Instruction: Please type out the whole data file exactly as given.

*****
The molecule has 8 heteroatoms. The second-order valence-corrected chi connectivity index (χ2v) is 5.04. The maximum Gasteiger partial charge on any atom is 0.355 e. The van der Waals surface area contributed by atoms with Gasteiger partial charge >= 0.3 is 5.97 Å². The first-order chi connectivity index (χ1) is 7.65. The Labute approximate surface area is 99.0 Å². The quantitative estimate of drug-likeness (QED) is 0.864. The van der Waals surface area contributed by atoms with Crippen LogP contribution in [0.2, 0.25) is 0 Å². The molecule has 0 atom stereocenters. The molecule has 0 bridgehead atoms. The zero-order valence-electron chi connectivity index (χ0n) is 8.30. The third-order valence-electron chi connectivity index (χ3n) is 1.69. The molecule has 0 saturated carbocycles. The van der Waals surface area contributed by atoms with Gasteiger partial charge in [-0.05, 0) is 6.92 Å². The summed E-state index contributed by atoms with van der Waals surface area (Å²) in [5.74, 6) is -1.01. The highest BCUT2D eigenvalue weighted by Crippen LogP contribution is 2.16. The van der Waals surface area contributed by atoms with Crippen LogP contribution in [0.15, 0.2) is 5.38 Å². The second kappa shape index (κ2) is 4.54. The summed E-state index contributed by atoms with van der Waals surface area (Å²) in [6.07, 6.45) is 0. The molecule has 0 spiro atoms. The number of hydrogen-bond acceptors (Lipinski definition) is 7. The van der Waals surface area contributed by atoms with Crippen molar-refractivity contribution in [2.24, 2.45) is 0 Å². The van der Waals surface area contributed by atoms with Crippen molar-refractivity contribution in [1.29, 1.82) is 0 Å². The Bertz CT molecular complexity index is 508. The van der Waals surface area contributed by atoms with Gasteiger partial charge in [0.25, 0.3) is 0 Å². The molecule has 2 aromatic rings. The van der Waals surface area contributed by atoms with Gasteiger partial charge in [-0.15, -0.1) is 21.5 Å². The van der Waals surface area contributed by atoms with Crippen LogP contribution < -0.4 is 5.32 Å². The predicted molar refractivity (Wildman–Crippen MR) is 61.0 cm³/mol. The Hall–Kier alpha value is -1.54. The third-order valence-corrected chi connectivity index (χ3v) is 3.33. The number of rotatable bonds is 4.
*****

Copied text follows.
The molecule has 8 heteroatoms. The second-order valence-corrected chi connectivity index (χ2v) is 5.04. The maximum Gasteiger partial charge on any atom is 0.355 e. The van der Waals surface area contributed by atoms with Gasteiger partial charge >= 0.3 is 5.97 Å². The first-order chi connectivity index (χ1) is 7.65. The Labute approximate surface area is 99.0 Å². The quantitative estimate of drug-likeness (QED) is 0.864. The van der Waals surface area contributed by atoms with Crippen LogP contribution in [0.2, 0.25) is 0 Å². The molecule has 0 atom stereocenters. The molecule has 0 bridgehead atoms. The zero-order valence-electron chi connectivity index (χ0n) is 8.30. The third-order valence-electron chi connectivity index (χ3n) is 1.69. The molecule has 0 saturated carbocycles. The van der Waals surface area contributed by atoms with Gasteiger partial charge in [-0.05, 0) is 6.92 Å². The summed E-state index contributed by atoms with van der Waals surface area (Å²) in [5.74, 6) is -1.01. The highest BCUT2D eigenvalue weighted by Crippen LogP contribution is 2.16. The van der Waals surface area contributed by atoms with Crippen LogP contribution in [0.15, 0.2) is 5.38 Å². The second kappa shape index (κ2) is 4.54. The summed E-state index contributed by atoms with van der Waals surface area (Å²) in [6.07, 6.45) is 0. The molecule has 0 spiro atoms. The number of hydrogen-bond acceptors (Lipinski definition) is 7. The van der Waals surface area contributed by atoms with Crippen molar-refractivity contribution in [2.24, 2.45) is 0 Å². The van der Waals surface area contributed by atoms with Crippen molar-refractivity contribution in [1.29, 1.82) is 0 Å². The Bertz CT molecular complexity index is 508. The van der Waals surface area contributed by atoms with Gasteiger partial charge in [0.25, 0.3) is 0 Å². The molecule has 2 aromatic rings. The van der Waals surface area contributed by atoms with Gasteiger partial charge in [-0.15, -0.1) is 21.5 Å². The van der Waals surface area contributed by atoms with Crippen LogP contribution < -0.4 is 5.32 Å². The predicted molar refractivity (Wildman–Crippen MR) is 61.0 cm³/mol. The Hall–Kier alpha value is -1.54. The third-order valence-corrected chi connectivity index (χ3v) is 3.33. The number of rotatable bonds is 4.